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Experts Talk Frankly About Contracting

Small businesses must operate differently in the large—but potentially lucrative—contract vehicle world.
Maj. Nadine Quashie, USA, prepares to ask a question during a breakout session at a contracting symposium the 408th Contracting Support Brigade hosted at Camp Arifjan, Kuwait. Credit: U.S. Army photo by Staff Sgt. Robert Waters, USA

Maj. Nadine Quashie, USA, prepares to ask a question during a breakout session at a contracting symposium the 408th Contracting Support Brigade hosted at Camp Arifjan, Kuwait. Credit: U.S. Army photo by Staff Sgt. Robert Waters, USA

Companies, especially small businesses, need to mix Best In Class contracts in their business development quiver if they hope to stabilize and grow in today’s government acquisition environment. Although it’s valuable to be on large contract vehicles, if for no other reason than to list them on a corporate website, small firms must be careful not to depend only on them for steady business income.

According to Kevin Switaj, president and CEO, BZ Opportunity Management, companies should tout Best In Class (BIC) contracts on their websites because they are the crème de la crème; however, Switaj admits that they are a risky business strategy.

“The delay in award becomes a detriment for some of these organizations. The contact award may have a delay of up to two years…but who knows what your company will look like in two years or who will be working at your company?” he asked.

Switaj and several other small business experts took part in the Best in Class Contracts: Your Questions Answered webinar hosted by the AFCEA International Small Business team and moderated by Lisa Shea Mundt, co-founder, The Pulse of GovCon.

BICs can result in other unintended consequences, Spence Witten, senior security consultant, said. First, these contracts have dozens if not hundreds of rules, and rules create limits. As a result, only high-profile and highly structured companies are likely to win a spot on the contract.

While winning a place on a BIC contract is important, small companies must understand the risk, emphasized Courtney Fairchild, co-founder and president/CEO, Global Services. “The cost to a small business is more than it should be, and with the length [before contract award], the contract could be canceled, but a small business has invested in it already,” Fairchild said, pointing to the Governmentwide Acquisition Contract Alliant 2 Small Business contract competition as a prime example.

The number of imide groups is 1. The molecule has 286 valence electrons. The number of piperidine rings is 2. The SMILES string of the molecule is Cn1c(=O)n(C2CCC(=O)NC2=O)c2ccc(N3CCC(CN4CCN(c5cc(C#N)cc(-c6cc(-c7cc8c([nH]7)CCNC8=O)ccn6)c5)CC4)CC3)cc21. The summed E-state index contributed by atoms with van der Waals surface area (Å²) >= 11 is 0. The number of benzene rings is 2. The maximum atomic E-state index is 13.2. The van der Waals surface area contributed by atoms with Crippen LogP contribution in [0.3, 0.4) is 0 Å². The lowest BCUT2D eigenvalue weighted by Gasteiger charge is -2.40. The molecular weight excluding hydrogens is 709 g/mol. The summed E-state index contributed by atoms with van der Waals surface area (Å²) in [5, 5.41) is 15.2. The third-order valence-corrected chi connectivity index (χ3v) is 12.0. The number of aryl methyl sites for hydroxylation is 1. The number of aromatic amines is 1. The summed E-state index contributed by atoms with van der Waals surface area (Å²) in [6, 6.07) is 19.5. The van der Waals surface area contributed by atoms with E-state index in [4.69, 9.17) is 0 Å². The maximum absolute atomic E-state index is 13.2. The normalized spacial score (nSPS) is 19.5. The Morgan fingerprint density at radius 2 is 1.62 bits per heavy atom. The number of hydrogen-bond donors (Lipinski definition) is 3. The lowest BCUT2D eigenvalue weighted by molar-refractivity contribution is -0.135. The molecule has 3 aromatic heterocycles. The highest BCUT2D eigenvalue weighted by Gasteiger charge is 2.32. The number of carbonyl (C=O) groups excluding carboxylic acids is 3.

Witten said the cancellation of the Alliant 2 Small Business contract added a “once bitten, twice shy” to the contract competitions environment. “Some companies are going to be weighing the risk if this doesn’t go well on the first run,” he pointed out.

The cancellation also led to the loss of many mid-size companies, he added. They were sized out because they’re not large enough for Alliant Large, and now they are too large for small business competition.

Keith Johnson, contracting officer, National Institutes of Health Information Technology Acquisition and Assessment Center, explains that, as per the Office of Management and Budget definition, a BIC contract is pre-vetted and well managed with appropriate pricing strategies and category management. “But for me, this definition is a moving target. It is evolving as we’re moving forward,” he said.

What’s important, Johnson added, is taking a broad approach and the time to come up with a way to leverage the government’s buying power. “We live in a world where precision is important, but this definition isn’t precise. The definition is going to change, which can cause some angst for industry. But we’re taking a step in the right direction by leveraging up-buying power,” he stated, which also has caused angst for contracting officers who have made the effort to stick to the definition.

The rigidity of some BICs requirements have resulted in some companies losing out on a contract for a minor error. For example, the “rule-following” mentality can lead to the best solution being rejected simply because the company filled out the wrong form. It can be a confusing job just understanding filing directions, the panelists agreed.

Fairchild pointed out that companies have always talked about proactive business development, but the BICs expand how sales teams must now define “proactive.” Instead of simply calling, emailing or visiting potential new clients, the BICs require firms to develop an acquisition strategy. “If you wait too long to put your input into the contract vehicles’ development, you don’t have the opportunity to compete for a lot of them,” she says.

Mundt stresses Fairchild’s point, saying, “A lot of companies ignore RFIs [requests for information], but that’s the opportunity to get input into the design of the contract vehicles,” she stated.

Witten emphasized that small companies cannot just “feed off the table scraps” of large companies if they hope to succeed. “You have to be on one of the BICs because you have to look like a company that can succeed on this type of vehicle,” he stated. Fairchild recommended either working with a large firm or partnering with like-size companies.

Johnson said the government is considering other ways to make BICs accessible to more companies. For example, additional labor categories can be introduced to allow for flexibilities. In addition, having a “rolling” contract awards approach rather than the rigid contract compete-award-renewal method is another idea. “That’s something we’re looking at for the future. We want to have a robust evaluation period, but we don’t want to have 2,000 contracts either,” he stated.

AFCEA members can experience the entire webinar online via the portal. Not a member? Join today.